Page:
UPDATE: Due to the Coronavirus Pandemic we have postponed both the Studio 678 & 789 Exhibition Openings, Awards Ceremonies, and Book Releases. We plan to hold both at Flower City Arts Center at the end of May if we are able. For the most up-to-date information please check out our Facebook page.
Liz here, last week Flower City Arts Center had the honor of collaborating again with Writers & Books to offer Writing with Light. This class taught students to write their own stories and poems with writer Karen van Meenen and then learn how to create their own black and white photographs with photographers Juliana Muniz, Christal Knight, and myself. The students also created a book in order to showcase their hard work!
I had a blast walking around our beautiful Rochester neighborhoods, and making prints with the students. Everyone picked up the process so quickly, and no one melted in the heat. Here are some photographs of the students out shooting in Neighborhood of the Arts, and in the Community Darkrooms at Flower City Arts Center.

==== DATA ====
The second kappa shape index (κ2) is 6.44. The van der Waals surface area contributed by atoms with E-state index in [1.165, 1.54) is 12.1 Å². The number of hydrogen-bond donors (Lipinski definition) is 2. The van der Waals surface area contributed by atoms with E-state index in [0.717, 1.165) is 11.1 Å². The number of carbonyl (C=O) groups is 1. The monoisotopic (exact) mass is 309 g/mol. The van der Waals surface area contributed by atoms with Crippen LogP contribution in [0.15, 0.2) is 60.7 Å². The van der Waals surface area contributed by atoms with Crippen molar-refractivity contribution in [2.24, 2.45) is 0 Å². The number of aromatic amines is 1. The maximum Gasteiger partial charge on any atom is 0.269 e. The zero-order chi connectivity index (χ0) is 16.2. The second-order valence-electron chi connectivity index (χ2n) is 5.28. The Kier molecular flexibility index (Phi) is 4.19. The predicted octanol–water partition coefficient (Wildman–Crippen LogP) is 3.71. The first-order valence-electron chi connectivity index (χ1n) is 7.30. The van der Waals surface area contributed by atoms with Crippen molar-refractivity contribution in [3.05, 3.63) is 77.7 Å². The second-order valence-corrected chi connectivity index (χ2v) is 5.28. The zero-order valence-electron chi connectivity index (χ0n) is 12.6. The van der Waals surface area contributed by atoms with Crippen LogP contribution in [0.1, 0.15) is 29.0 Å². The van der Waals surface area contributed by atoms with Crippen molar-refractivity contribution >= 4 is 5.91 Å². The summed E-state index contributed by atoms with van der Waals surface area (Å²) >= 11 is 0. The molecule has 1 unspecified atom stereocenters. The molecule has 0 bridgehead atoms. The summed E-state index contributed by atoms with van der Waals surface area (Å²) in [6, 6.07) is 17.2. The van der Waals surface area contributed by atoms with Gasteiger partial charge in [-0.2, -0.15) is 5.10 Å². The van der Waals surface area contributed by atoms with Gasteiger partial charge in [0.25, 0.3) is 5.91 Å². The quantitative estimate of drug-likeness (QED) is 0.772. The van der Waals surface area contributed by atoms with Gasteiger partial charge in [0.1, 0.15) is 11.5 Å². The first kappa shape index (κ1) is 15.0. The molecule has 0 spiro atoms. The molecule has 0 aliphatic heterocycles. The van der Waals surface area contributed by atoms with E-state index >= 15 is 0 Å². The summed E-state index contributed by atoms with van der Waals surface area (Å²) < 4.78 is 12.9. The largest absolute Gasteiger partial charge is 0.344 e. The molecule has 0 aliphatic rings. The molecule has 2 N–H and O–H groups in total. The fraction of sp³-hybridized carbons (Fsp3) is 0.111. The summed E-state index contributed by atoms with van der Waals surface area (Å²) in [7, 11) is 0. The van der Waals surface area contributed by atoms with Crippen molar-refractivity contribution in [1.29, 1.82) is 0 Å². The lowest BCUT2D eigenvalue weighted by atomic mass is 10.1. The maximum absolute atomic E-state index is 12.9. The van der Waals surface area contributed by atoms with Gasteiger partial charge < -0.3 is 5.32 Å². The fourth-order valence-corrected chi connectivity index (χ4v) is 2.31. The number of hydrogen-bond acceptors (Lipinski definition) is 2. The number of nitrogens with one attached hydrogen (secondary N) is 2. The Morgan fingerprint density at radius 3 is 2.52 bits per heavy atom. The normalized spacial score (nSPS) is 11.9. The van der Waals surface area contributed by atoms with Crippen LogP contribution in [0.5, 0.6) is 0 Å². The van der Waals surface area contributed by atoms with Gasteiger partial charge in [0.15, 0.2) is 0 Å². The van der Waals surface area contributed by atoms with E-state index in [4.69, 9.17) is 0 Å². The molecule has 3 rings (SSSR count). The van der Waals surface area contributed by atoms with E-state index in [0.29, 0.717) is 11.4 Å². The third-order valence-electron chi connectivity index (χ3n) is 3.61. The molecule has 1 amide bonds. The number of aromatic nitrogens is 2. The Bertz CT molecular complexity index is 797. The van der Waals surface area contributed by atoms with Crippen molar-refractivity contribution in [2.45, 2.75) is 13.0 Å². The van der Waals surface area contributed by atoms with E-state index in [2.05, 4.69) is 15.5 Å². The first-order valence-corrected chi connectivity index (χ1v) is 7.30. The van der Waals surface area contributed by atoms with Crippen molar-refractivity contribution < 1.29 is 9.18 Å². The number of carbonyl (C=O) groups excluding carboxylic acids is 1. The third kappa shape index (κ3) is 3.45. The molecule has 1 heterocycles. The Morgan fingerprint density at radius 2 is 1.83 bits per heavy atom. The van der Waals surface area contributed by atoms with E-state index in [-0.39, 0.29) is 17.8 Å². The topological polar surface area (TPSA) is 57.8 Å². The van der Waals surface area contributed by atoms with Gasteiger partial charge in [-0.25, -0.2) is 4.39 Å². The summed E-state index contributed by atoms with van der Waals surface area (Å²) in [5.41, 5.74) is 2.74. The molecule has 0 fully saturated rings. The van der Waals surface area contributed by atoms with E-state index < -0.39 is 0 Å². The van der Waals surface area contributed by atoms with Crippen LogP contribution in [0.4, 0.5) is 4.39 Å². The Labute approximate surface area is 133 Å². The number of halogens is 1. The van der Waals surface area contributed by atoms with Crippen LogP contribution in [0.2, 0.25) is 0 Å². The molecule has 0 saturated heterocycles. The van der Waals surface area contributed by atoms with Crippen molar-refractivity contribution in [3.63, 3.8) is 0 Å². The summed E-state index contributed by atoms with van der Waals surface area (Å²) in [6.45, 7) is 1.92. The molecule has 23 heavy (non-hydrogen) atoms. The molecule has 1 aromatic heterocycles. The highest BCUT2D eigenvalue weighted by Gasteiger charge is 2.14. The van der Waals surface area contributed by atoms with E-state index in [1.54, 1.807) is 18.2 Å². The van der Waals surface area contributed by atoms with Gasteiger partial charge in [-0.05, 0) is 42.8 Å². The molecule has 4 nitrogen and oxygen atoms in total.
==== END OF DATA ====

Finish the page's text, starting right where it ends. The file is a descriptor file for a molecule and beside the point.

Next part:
Special thanks to the students for their hard work, and enthusiasm! I hope everyone can comes back next year for another great week of Writing with Light.
Copies of the book are on sale for $14. Please click here if you are interested in purchasing a book.
I had the opportunity to tag along with the Studio Photography for Teens class on their trip to the George Eastman Museum and document the experience. At the Museum we all met David Levinthal who gave us a tour of the exhibition of his work,David Levinthal: War, Myth, Desire. As he walked us though the exhibition Levinthal explained how he began taking photographs of toys and where the inspiration for many of his photos came from. He talked about his love for history and how it has influenced so much of his work over the years, and how pure experimentation and curiosity has affected his work as well.